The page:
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Any of numerous multicellular eukaryotic organisms of the kingdom Metazoa (or Animalia) that ingest food rather than manufacturing it themselves and are usually able to move about during at least part of their life cycle. Sponges, jellyfishes, flatworms, mollusks, arthropods, and vertebrates are animals.
noun
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A person who behaves in a bestial or brutish manner.
noun
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Any such organism other than a human being, esp. a mammal or, often, any four-footed creature.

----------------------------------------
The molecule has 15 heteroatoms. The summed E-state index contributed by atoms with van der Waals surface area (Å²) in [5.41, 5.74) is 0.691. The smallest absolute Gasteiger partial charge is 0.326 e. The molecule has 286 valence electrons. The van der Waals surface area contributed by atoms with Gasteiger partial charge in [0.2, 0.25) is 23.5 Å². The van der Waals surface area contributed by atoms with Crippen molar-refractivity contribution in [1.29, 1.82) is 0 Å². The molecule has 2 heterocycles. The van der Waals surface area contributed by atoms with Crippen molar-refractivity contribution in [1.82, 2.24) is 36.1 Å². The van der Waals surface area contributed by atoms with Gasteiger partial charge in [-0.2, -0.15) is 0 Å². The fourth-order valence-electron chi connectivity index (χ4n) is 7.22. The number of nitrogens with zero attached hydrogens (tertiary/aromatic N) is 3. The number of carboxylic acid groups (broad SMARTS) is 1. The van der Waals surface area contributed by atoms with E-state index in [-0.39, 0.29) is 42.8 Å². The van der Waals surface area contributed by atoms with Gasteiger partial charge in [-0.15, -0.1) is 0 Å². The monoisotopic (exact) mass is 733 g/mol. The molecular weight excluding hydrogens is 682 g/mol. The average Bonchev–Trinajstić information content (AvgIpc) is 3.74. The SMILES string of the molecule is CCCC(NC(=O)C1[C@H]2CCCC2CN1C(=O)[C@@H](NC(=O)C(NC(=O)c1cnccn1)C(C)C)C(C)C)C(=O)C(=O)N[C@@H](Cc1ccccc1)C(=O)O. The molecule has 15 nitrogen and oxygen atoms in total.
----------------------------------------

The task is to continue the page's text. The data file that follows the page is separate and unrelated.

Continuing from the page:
noun
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the animal
  • animal nature; animality
    It's the animal in him.
idiom
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Other Word Forms

Noun

Singular:
animal
Plural:
animals

Idioms and Phrasal Verbs

the animal

Origin of animal

  • Middle English from Latin from animāle neuter of animālis living from anima soul anə- in Indo-European roots

    From American Heritage Dictionary of the English Language, 5th Edition

  • From Middle English animal, from Old French animal, from Latin animal, a nominal use of an adjective from animale, neuter of animalis, from anima (“breath, spirit”). Displaced native Middle English deor, der (“animal”) (from Old English dēor (“animal”)), Middle English reother (“animal, neat”) (from Old English hrīþer, hrȳþer (“neat, ox”)).

    From Wiktionary

  • From Latin animalis, from either anima (“breath, spirit”) or animus. Originally distinct from the noun, it became associated with attributive use of the noun and is now indistinguishable from it.

    From Wiktionary